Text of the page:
The story so far:
I admit, I really thought when I enlisted that I would be one step ahead of the other boys in my unit because of my expansive gaming experience. After, all I knew the first-person shooters through and through. I had mastered being able to jump around my enemy while holding my crosshairs steady on his forehead, rendering him confused and shooting wildly while I had a one strike kill. I knew the order in which characters spawned after they were killed, so I would run from place to place, killing enraged players before they were able to take one step. Then I’d insultingly type “n00b” and move on to the next victim.
However, when faced with the monster from Company B, I realized that, A, I could not jump around and expect to keep my sights on him, and, B, I would not kill him, let alone stalk a respawning site, let alone respawn myself. There were no extra lives.
The thing seemed to crawl in slow motion with its lanky appendages, legs that were too long for its torso, and its lips curled into a sneer, revealing the blood-stained teeth with strings of flesh flapping like helpless beings each time he exhaled, and they seemed to wave at me to run, a message from Joshua from the grave.
So I obliged.
I ran outside with M-16 in tow and looked behind me and saw the thing was not following me, but had targeted Charlie, who had indeed passed out on the cold, used-to-be-green tiled floor. The thing seemed to savor the taste of Charlie, as it ran its long, fleshy tongue over the fingers of Charlie’s right hand. Charlie’s eyelids began to flutter.
“Charlie!” I screamed, but I found I could not run to him. I was frozen in place, my boots were suddenly too heavy to move, like in a dream when you’re running from a monster but just can’t seem to get away. Hmm, sounds awfully familiar. “Charlie, you need to wake up!” I shouted again.
The thing looked at me and its eyes seemed to inflate and protrude even farther from its flat face. “Coward,” it whispered, “Coward!” it shouted, “We are your humanity, but we are not cowards!” The thing bit into Charlie’s leg, and Charlie opened his mouth and cried with such intensity that I could almost hear his vocal cords begin to snap, and his voice took on an animal rasp. I covered my ears and screamed “no!” The thing looked at me while still gnawing on Charlie’s shin, and said “let’s hear it for the boys from Company B!” and took another bite.
Charlie tried to beat the thing over the head with his fists, but the thing appeared not even to notice. If anything, it jerked the thing’s head deeper into Charlie’s growing wounds. Charlie was clearly panicked and exhausted, as the energy began to deflate from his fists with each pummel.
I started to cry. I did not know what else to do. I cried for Charlie, for Joshua, and for the Medal of Honor. I closed my eyes, and the next thing I knew, I had become the thing. I was the thing that was consuming Charlie’s leg. I felt suddenly strong, and the blood was so delicious…I felt drunk with the thrill of the hunt. And most of all, I felt proud, proud that I had taken down my mate, Charlie.
When my consciousness shifted back to me, I lunged at the thing and bit into its bony fingers. It growled. “I am beginning to find you annoying,” it retorted, but I did not let go. Its bulbous eyes seemed to turn in their sockets from Charlie to me. He screamed in my face again, and I could smell a foreign array of live and dead meat, both distinctively human, and thought it was at once grotesque and beautiful. I jumped onto the beast and kicked it in its “stomach,” or its torso in any case, and began biting into its neck, ripping the bit of flesh in my mouth back and forth like some frantic wolf taking down a buffalo. Finally, the muscle fibers gave way, and I emerged with a chunk of the monster in my mouth.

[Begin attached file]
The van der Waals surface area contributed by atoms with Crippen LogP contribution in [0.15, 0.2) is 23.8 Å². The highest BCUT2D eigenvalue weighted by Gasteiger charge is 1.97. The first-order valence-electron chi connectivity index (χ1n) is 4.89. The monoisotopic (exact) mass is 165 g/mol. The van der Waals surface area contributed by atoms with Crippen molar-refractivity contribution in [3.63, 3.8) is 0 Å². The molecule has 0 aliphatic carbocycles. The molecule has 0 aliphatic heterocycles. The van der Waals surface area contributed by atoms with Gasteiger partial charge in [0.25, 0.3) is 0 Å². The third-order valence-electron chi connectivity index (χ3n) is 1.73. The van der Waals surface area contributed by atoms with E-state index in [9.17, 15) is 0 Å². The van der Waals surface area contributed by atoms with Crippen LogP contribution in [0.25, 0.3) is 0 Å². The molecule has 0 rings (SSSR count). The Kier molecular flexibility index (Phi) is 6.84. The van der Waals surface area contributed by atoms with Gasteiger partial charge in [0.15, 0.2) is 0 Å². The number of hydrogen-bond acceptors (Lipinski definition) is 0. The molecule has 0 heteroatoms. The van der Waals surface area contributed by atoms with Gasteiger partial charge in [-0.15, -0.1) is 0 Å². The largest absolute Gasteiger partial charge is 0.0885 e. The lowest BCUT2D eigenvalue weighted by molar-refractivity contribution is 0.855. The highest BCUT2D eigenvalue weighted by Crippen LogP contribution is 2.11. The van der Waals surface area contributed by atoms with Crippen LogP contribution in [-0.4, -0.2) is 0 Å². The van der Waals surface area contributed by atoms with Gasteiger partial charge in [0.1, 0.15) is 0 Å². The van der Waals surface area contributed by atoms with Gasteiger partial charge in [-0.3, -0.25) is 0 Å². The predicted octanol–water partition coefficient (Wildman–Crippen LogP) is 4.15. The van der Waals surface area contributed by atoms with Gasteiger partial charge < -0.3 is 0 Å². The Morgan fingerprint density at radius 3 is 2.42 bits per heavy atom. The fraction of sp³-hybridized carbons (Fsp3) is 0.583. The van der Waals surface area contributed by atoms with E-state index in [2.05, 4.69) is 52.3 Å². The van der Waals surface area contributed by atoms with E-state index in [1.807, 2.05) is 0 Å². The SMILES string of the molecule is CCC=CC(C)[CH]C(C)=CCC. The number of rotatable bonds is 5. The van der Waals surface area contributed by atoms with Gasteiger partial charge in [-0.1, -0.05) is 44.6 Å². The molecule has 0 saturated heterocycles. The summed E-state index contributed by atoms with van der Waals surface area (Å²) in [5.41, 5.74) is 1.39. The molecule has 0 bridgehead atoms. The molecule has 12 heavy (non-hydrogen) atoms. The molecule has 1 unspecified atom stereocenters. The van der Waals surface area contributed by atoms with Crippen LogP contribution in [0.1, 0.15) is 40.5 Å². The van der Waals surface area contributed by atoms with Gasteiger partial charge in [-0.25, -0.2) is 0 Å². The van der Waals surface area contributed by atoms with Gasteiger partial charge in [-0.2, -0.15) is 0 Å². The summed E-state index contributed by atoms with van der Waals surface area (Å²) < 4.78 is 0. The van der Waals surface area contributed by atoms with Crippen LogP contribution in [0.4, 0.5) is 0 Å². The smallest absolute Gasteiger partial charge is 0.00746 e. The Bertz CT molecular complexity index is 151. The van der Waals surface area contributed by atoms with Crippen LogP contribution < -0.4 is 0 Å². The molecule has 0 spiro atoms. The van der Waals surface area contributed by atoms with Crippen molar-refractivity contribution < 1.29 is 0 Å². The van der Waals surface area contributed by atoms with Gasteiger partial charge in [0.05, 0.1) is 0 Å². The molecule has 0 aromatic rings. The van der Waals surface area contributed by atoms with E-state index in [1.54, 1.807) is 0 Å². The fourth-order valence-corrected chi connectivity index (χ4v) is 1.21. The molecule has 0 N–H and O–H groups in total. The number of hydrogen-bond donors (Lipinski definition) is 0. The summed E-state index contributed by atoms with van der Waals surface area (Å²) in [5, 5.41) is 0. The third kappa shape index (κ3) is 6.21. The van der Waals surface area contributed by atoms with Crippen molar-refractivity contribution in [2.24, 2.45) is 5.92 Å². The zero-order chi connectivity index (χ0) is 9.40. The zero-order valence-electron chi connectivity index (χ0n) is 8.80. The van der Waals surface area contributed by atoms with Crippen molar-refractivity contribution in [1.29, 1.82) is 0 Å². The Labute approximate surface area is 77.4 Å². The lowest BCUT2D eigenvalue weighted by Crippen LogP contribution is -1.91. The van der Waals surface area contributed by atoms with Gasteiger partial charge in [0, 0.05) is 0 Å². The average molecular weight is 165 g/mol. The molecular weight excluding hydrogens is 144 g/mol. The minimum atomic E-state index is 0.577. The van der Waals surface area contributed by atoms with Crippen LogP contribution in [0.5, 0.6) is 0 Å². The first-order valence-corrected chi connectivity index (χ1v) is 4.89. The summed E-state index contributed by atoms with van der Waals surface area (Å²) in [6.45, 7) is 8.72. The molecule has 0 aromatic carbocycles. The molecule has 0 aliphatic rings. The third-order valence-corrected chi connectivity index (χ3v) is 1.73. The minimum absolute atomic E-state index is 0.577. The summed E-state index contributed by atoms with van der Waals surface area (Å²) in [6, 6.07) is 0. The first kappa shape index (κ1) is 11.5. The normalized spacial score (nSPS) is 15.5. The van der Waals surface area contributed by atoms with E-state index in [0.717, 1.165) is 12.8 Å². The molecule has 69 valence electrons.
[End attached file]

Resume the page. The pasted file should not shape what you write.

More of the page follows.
I woke to the sound of my father calling my name, smoking a cigar, and I could hear my mother in the kitchen frying eggs. “I’m so damn proud of you son, the way you stood up to those damn Brits,” I heard him say. He spat into the trashcan. “They should just stick to their crow-sants and afternoon tea and leave the fighting to the real men.” Suddenly, he punched me in the shoulder. “Andy, Andy, Andy, Andy…”
But it wasn’t my father, it was Charlie. His face was purple, twisted and contorted, and his cheeks were moist from tears. “Andy, please, you gotta wake up.”
As I began to realize what had happened, I first looked down at Charlie’s leg, which was bleeding badly. And then I looked down at myself to find…
Nothing. I was OK. Not a scratch…
“Oh Andy, you’re awake. Listen, I was able to reach my radio and call in, so help should be coming," he was interrupted by the sound of the air raid horns, “it should be coming soon. But God,” and his eyes widened in fear, “I don’t know where you learned that, and I should be grateful that you saved my life, but…I nearly ‘messed me britches,’” he inflected in a British accent, “when you…well, got him.”
I found my mouth too heavy to speak and form words, and wiped my lips with my sleeve, which was smeared with blood. I tried to speak anyway, but it was muffled. “What do you mean, got him?”
“Well, before you passed out you…well, take a look”
I had been all but ignoring the dispatched thing in the corner of the room. His face was now a gaping cavity, his wiry appendages mere bones. I suddenly made the connection – that was my doing.
“Oh Andy, it was awesome!” Charlie said breathlessly, “it was like…like…well, it was awesome!” Charlie’s eyes started to roll inside his head, presumably from blood loss. “Oh geez Andy, I’m not feeling too good…”
At that moment, the building was surrounded by British and French troops. A group of about 3 or 4 barged in wordlessly, handcuffed me, and dragged me out, before I could protest. I saw EMTs enter to evaluate Charlie.
“I…don’t…hurt…me…” I stammered, feeling dizzy and nauseous. The last thing I remember was the muzzle they placed over my face.